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Professor creates extension to curate Facebook content

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Professor creates extension to curate Facebook content

Facebook's new filter for fake news has populated its Newsfeed with media only from credible outlets.

Facebook's new filter for fake news has populated its Newsfeed with media only from credible outlets.

Adam Zhang

Facebook's new filter for fake news has populated its Newsfeed with media only from credible outlets.

Adam Zhang

Adam Zhang

Facebook's new filter for fake news has populated its Newsfeed with media only from credible outlets.

Facebook is a popular platform for people to receive gratification through likes, posts and shares. However, the social media app has been under fire for privacy infringement and users posting viral misinformation in recent years.

Since the 2016 elections, viral misinformation has been a vital topic of discussion on social media platforms. Assistant professor Ben Grosser created an extension called Safebook for users to personally hide all content on the site and provide a solution to the “fake news” epidemic.

“Safebook provokes users to ask what it would take for Facebook to be ‘safe’ — to be a site that no longer amplifies disinformation, promotes anxiety, or perpetuates sexism or racism,” Grosser wrote in an email.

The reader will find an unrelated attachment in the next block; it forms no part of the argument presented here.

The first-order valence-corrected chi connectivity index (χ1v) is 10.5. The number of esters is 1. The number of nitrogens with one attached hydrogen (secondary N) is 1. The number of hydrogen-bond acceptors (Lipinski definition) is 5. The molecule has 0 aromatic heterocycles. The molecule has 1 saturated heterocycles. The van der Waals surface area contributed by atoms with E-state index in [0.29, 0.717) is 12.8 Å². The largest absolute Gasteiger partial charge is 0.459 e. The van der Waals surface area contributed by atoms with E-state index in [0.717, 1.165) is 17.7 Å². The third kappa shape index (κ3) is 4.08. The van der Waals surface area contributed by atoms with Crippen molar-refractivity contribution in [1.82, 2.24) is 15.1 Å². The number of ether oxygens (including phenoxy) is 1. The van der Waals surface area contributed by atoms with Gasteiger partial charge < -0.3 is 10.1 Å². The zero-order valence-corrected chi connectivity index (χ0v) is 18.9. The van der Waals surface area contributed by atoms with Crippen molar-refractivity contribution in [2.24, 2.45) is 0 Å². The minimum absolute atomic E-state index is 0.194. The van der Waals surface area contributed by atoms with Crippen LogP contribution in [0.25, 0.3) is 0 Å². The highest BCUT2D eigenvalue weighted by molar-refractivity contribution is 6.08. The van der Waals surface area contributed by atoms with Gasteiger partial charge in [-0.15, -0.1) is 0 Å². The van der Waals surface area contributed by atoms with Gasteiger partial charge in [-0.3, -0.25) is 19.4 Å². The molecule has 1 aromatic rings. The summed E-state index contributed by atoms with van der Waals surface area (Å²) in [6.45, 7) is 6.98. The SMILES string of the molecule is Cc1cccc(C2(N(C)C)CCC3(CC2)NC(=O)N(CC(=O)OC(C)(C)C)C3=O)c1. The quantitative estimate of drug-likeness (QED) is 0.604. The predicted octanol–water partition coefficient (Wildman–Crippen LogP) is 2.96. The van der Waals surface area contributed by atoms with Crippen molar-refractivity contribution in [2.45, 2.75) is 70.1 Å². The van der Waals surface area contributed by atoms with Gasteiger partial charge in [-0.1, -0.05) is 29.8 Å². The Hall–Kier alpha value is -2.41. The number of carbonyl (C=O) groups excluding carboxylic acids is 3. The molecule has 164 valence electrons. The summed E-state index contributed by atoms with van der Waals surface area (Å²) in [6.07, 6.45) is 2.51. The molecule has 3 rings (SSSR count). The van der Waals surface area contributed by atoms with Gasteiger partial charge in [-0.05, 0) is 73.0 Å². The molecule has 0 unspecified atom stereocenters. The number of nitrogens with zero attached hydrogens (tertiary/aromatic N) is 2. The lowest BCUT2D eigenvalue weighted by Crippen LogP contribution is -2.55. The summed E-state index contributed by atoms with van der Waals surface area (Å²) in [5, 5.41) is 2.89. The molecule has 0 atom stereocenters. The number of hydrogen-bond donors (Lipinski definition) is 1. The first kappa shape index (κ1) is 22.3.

The extension allows anyone to remove all content from Facebook, which enables examination of how the design of Facebook influences user behavior, he said.

“I wrote software in the form of web browser extensions for Chrome and Firefox that modifies the Facebook interface when it loads,” Grosser wrote.

Grosser said the work questions how logic of quantitative sociality, endless growth and algorithmic news feed curation are contributing to the cultural ills that social media platforms extend.

“In short, as an artist, I focus on the cultural effects of software.”

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Correction: A previous version of this article incorrectly quoted Grosser, saying that he believes Safebook to be a solution to Facebook’s crisis of misinformation. This is not what he said, and the story has been corrected. The Daily Illini regrets the error. 

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